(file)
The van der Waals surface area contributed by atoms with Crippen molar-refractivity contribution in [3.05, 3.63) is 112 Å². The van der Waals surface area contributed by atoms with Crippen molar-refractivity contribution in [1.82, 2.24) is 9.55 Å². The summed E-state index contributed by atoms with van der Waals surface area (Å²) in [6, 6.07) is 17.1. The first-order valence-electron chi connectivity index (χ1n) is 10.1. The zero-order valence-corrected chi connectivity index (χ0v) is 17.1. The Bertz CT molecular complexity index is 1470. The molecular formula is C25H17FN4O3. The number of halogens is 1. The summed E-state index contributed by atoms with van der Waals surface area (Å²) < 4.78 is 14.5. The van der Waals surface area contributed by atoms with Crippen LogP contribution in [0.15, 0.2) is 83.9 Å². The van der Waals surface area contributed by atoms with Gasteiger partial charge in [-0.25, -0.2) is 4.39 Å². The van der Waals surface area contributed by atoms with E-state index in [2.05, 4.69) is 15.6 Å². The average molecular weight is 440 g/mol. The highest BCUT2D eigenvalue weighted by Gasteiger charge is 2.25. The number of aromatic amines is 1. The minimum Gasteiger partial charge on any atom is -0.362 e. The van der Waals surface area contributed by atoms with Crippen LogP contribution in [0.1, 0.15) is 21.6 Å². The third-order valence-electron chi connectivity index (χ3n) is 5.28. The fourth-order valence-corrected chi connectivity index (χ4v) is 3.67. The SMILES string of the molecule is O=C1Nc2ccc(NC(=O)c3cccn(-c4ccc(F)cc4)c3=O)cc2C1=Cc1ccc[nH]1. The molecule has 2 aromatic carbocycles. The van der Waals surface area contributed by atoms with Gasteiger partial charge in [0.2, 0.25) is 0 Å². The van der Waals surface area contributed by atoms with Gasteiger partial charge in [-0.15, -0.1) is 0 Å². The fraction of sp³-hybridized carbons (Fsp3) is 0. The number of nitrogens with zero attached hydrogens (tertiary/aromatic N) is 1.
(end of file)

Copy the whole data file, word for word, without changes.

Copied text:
The van der Waals surface area contributed by atoms with Crippen molar-refractivity contribution in [3.05, 3.63) is 112 Å². The van der Waals surface area contributed by atoms with Crippen molar-refractivity contribution in [1.82, 2.24) is 9.55 Å². The summed E-state index contributed by atoms with van der Waals surface area (Å²) in [6, 6.07) is 17.1. The first-order valence-electron chi connectivity index (χ1n) is 10.1. The zero-order valence-corrected chi connectivity index (χ0v) is 17.1. The Bertz CT molecular complexity index is 1470. The molecular formula is C25H17FN4O3. The number of halogens is 1. The summed E-state index contributed by atoms with van der Waals surface area (Å²) < 4.78 is 14.5. The van der Waals surface area contributed by atoms with Crippen LogP contribution in [0.15, 0.2) is 83.9 Å². The van der Waals surface area contributed by atoms with Gasteiger partial charge in [-0.25, -0.2) is 4.39 Å². The van der Waals surface area contributed by atoms with E-state index in [2.05, 4.69) is 15.6 Å². The average molecular weight is 440 g/mol. The highest BCUT2D eigenvalue weighted by Gasteiger charge is 2.25. The number of aromatic amines is 1. The minimum Gasteiger partial charge on any atom is -0.362 e. The van der Waals surface area contributed by atoms with Crippen LogP contribution in [0.1, 0.15) is 21.6 Å². The third-order valence-electron chi connectivity index (χ3n) is 5.28. The fourth-order valence-corrected chi connectivity index (χ4v) is 3.67. The SMILES string of the molecule is O=C1Nc2ccc(NC(=O)c3cccn(-c4ccc(F)cc4)c3=O)cc2C1=Cc1ccc[nH]1. The molecule has 2 aromatic carbocycles. The van der Waals surface area contributed by atoms with Gasteiger partial charge in [0.2, 0.25) is 0 Å². The van der Waals surface area contributed by atoms with Gasteiger partial charge in [-0.15, -0.1) is 0 Å². The fraction of sp³-hybridized carbons (Fsp3) is 0. The number of nitrogens with zero attached hydrogens (tertiary/aromatic N) is 1.